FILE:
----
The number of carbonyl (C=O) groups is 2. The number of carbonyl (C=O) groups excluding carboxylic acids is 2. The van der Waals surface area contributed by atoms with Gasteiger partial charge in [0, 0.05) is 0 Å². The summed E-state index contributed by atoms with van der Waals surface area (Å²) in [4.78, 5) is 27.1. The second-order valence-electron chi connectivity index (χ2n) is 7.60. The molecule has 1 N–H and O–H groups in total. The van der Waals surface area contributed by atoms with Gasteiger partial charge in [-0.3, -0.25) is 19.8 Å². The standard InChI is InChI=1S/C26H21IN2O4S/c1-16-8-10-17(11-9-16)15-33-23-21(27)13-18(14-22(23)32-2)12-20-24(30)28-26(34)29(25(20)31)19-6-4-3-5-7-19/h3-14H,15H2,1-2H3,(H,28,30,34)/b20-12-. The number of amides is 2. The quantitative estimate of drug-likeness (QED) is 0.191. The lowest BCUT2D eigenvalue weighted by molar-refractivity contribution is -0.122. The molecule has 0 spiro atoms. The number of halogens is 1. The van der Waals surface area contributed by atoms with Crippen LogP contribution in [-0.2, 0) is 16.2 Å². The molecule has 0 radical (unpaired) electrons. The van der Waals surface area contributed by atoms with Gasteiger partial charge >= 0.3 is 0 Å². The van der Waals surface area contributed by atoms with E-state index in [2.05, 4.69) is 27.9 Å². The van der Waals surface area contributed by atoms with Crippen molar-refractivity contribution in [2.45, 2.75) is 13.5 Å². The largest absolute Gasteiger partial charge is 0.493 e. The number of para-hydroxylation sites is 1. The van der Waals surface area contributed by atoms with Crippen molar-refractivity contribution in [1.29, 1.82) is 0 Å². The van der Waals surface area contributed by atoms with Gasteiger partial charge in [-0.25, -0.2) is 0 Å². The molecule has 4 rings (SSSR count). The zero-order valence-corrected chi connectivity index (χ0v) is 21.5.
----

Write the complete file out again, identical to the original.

The number of carbonyl (C=O) groups is 2. The number of carbonyl (C=O) groups excluding carboxylic acids is 2. The van der Waals surface area contributed by atoms with Gasteiger partial charge in [0, 0.05) is 0 Å². The summed E-state index contributed by atoms with van der Waals surface area (Å²) in [4.78, 5) is 27.1. The second-order valence-electron chi connectivity index (χ2n) is 7.60. The molecule has 1 N–H and O–H groups in total. The van der Waals surface area contributed by atoms with Gasteiger partial charge in [-0.3, -0.25) is 19.8 Å². The standard InChI is InChI=1S/C26H21IN2O4S/c1-16-8-10-17(11-9-16)15-33-23-21(27)13-18(14-22(23)32-2)12-20-24(30)28-26(34)29(25(20)31)19-6-4-3-5-7-19/h3-14H,15H2,1-2H3,(H,28,30,34)/b20-12-. The number of amides is 2. The quantitative estimate of drug-likeness (QED) is 0.191. The lowest BCUT2D eigenvalue weighted by molar-refractivity contribution is -0.122. The molecule has 0 spiro atoms. The number of halogens is 1. The van der Waals surface area contributed by atoms with Crippen LogP contribution in [-0.2, 0) is 16.2 Å². The molecule has 0 radical (unpaired) electrons. The van der Waals surface area contributed by atoms with Gasteiger partial charge >= 0.3 is 0 Å². The van der Waals surface area contributed by atoms with E-state index in [2.05, 4.69) is 27.9 Å². The van der Waals surface area contributed by atoms with Crippen molar-refractivity contribution in [2.45, 2.75) is 13.5 Å². The largest absolute Gasteiger partial charge is 0.493 e. The number of para-hydroxylation sites is 1. The van der Waals surface area contributed by atoms with Crippen molar-refractivity contribution in [1.29, 1.82) is 0 Å². The van der Waals surface area contributed by atoms with Gasteiger partial charge in [-0.25, -0.2) is 0 Å². The molecule has 4 rings (SSSR count). The zero-order valence-corrected chi connectivity index (χ0v) is 21.5.